Why Are We Drawn to Tragic Stories?

Tragedy Comedy Masks“Why is it, I wonder, that people want to feel sad at miserable and tragic happenings which they certainly would not like to suffer themselves? Yet as spectators they do want to suffer the sadness and indeed their whole pleasure is just in this. What a wretched sort of madness! For if one is oneself subject to the kind of emotions one sees on the stage, one is all the more moved by them. Yet when one suffers in real life, this is described as ‘misery,’ and when one feels for others, we call it ‘compassion.’ But there can be no real compassion for fictions on the stage. A man listening to a play is not called upon to help the sufferer, he is merely invited to feel sad. And the sadder he feels, the higher is his opinion of the actor of the fantasy. If the disasters which happen to people on the stage (disasters which either took place in the remote past or else are pure inventions) are represented in such a way that the spectator does not feel sad, he will go out of the theater in disgust and speak disparagingly of the performance; but so long as he feels sad, he will stay fixed in his place, enjoying every moment.”*

The quote above was written around 400 A.D. by a man who is known to us as St. Augustine, but it could have been written today – or it could have been written by someone watching a Greek tragedy 2500 years ago. Although the question of why we are drawn to sad or tragic stories has been around for thousands of years, I don’t think we totally understand why we are willing to pay for a book or to see a play that makes us shed tears.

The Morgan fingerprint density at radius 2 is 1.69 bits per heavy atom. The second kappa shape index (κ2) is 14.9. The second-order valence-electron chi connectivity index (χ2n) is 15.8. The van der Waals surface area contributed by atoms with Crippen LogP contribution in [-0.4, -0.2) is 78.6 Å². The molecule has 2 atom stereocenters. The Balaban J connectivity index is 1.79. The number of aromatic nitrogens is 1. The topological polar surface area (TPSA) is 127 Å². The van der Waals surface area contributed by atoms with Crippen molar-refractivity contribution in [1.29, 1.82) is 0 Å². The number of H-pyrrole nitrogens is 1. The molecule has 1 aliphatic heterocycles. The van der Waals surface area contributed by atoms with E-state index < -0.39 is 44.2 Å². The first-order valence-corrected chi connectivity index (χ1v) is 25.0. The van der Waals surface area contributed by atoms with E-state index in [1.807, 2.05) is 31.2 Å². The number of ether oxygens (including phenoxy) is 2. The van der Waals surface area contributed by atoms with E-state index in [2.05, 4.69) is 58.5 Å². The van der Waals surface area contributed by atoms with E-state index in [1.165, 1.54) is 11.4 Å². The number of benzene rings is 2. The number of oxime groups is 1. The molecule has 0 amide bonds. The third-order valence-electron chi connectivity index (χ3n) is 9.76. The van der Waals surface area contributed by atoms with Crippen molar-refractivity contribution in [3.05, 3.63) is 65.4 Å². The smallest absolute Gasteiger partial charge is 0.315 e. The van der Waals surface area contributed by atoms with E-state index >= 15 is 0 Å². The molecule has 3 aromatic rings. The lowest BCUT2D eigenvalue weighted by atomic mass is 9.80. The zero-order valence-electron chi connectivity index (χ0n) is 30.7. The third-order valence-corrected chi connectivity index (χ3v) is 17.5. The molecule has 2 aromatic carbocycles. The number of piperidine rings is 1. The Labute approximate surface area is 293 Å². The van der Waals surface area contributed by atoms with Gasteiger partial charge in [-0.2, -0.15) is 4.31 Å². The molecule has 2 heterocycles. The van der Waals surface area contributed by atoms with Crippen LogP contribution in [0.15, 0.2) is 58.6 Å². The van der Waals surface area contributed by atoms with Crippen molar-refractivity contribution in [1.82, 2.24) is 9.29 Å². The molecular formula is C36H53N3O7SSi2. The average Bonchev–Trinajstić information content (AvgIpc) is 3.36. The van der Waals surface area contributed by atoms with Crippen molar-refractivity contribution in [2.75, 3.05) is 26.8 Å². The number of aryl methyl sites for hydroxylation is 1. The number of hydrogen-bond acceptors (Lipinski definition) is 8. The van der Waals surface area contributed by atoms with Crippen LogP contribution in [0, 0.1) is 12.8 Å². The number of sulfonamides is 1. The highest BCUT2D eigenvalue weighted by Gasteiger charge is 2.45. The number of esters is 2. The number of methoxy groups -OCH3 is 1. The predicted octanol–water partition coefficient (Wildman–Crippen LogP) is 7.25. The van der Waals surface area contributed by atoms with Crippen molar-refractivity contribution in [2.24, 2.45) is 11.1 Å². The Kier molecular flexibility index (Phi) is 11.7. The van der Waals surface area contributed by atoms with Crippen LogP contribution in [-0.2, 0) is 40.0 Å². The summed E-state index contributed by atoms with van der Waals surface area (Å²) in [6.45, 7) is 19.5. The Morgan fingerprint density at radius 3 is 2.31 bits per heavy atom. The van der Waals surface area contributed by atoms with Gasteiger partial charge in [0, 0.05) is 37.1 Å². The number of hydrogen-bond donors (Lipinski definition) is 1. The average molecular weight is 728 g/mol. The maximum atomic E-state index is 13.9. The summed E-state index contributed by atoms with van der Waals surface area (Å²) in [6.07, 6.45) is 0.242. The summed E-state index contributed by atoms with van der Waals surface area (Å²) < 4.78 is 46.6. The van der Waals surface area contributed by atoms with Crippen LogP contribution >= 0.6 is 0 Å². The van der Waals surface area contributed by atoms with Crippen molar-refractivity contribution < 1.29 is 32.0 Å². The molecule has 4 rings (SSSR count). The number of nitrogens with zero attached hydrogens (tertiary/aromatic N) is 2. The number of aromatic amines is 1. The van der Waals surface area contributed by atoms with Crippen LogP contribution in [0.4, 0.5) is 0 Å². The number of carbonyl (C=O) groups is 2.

Who among us would want to lead a life like the tragic characters in the works of Shakespeare, Dickens, Flaubert, or the great Greek tragedians? Who among us is not shocked and saddened by the terrible things that happen to our family members and close friends? No one. Yet we continue to enjoy the sad tales, both real and fictional, that don’t actually touch our lives.

After reading St. Augustine’s thoughts on tragedies I began to search for answers to the questions he asked. Over and over again I found references to a single study done by Professor Silvia Knoblock-Westerwick who teaches in the School of Communication at The Ohio State University. “Philosophers, she says, “have considered this question over the millennia, but there hasn’t been much scientific attention to the question.”

In her study she had 361 college students watch a movie in which two lovers are separated during wartime and die. She questioned the students about their feelings before, during, and after the movie, and then had them write about their feelings. Her major finding was that, “. . . negative emotions, like sadness, make you think more critically about your situation.  So seeing a tragic movie about star-crossed lovers may make you sad, but that will cause you to think more about your own close relationships and appreciate them more.”

She came to many other conclusions as a result of the study, so I highly recommend that you read the article from which I have quoted her. Science Daily and Psychology Today have also featured related articles that may interest you.

And if you want to increase your happiness by reading sad books, try any of the ten devastatingly sad books suggested by Flavorwire.

* The Confessions of St. Augustine (Rex Warner trans.)

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